[SOLVED] Uncaught Error: Call to undefined function mysql_connect() in /wp-includes/wp-db.php

March 28, 2019

If you see something like this error, "undefined function mysql_connect()", in your logs it means your WordPress site is calling a function to a deprecated extension called mysql_Connect:

PHP Fatal error: Uncaught Error: Call to undefined function mysql_connect() in /wp-includes/wp-db.php:1645

As its name implies, it's used to call connections to the database in older versions of PHP.

According to the PHP Manual:


This extension was deprecated in PHP 5.5.0, and it was removed in PHP 7.0.0. Instead, the MySQLi or PDO_MySQL extension should be used. See also MySQL: choosing an API guide and related FAQ for more information.

Alternatives to this function include:

PHP Manual | www.php.net

Here's the example usage:

mysql_connect ([ string $server = ini_get("mysql.default_host") [, string $username = ini_get("mysql.default_user") [, string $password = ini_get("mysql.default_password") [, bool $new_link = FALSE [, int $client_flags = 0 ]]]]] ) : resource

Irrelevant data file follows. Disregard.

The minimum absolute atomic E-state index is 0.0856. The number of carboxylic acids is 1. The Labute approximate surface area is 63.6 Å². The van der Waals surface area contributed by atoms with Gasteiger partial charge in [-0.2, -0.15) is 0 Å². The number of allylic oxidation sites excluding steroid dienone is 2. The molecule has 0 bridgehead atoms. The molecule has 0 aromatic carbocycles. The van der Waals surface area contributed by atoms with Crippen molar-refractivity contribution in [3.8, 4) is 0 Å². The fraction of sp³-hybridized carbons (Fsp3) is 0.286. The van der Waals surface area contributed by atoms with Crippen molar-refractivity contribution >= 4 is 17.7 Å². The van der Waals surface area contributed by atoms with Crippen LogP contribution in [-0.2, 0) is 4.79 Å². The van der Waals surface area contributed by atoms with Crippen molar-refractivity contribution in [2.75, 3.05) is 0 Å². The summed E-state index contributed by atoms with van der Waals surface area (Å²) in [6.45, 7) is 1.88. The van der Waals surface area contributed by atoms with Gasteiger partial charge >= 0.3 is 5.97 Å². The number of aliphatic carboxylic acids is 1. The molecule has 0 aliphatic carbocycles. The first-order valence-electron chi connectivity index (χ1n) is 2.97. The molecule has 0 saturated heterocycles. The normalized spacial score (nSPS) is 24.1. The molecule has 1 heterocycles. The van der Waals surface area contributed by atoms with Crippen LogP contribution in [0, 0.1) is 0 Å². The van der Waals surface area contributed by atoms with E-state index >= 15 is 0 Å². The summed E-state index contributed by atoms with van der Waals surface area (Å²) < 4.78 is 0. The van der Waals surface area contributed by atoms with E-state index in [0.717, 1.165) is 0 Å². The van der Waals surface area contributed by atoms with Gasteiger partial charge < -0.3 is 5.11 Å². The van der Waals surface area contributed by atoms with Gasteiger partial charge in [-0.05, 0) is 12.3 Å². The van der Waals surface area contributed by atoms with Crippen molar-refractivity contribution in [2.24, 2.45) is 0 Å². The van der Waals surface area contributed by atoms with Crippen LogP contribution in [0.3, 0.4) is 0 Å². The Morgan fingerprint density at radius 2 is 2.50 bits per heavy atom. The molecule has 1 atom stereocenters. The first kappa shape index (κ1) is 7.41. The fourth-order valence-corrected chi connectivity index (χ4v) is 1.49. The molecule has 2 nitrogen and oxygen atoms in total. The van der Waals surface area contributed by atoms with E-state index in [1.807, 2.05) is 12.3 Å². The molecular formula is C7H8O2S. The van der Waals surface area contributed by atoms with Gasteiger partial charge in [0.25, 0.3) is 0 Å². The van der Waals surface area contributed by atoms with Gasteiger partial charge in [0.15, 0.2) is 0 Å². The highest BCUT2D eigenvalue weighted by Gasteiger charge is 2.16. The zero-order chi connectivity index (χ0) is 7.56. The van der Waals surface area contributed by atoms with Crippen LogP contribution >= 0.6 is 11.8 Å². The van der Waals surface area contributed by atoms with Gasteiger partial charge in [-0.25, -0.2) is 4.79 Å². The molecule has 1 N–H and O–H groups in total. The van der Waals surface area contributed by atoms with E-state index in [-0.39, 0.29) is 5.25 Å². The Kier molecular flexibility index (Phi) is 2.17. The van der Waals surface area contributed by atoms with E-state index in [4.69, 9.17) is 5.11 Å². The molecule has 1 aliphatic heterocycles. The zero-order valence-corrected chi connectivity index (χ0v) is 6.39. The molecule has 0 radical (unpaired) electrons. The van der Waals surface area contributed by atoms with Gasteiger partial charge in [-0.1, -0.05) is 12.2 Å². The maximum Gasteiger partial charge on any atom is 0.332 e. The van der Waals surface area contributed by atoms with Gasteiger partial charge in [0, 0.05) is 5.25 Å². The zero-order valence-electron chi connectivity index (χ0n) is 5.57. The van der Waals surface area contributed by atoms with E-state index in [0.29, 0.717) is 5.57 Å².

This error will most likely crop up if you upgrade your server's PHP version from 5.X to 7.X (or migrate to new hardware). This function actually works just fine on PHP 5.6, but not on 7.0 and above. The side-effects to your site will range from just being an error in the logs all the way to bringing the site down:

How To: Fix Uncaught Error: Call to undefined function mysql_connect() in /wp-includes/wp-db.php

The most common reason for the presence of "undefined function mysql_connect()" in your error logs or debug output is this one line in wp-config.php:

define('WP_USE_EXT_MYSQL', true);

Removing that line should fix the issue. If it doesn't, hop into your terminal and seach for WP_USE_EXT_MYSQL through your file system (with something like ack wp_use_ext_mysql -l) to hunt it down in your plugin and theme files.

Though it's worth consulting your developer, or the developer of the related theme or plugin, to see why it was there in the first place. They may need to update the code to use something like mysqli_connect() instead.

That WP_USE_EXT_MYSQL define is most commonly used to add support for older plugins (like some versions of Shopp and Social Streams for example) so it's a good idea to at least run through your site to test for broken functionality after removing that line.

And that's that.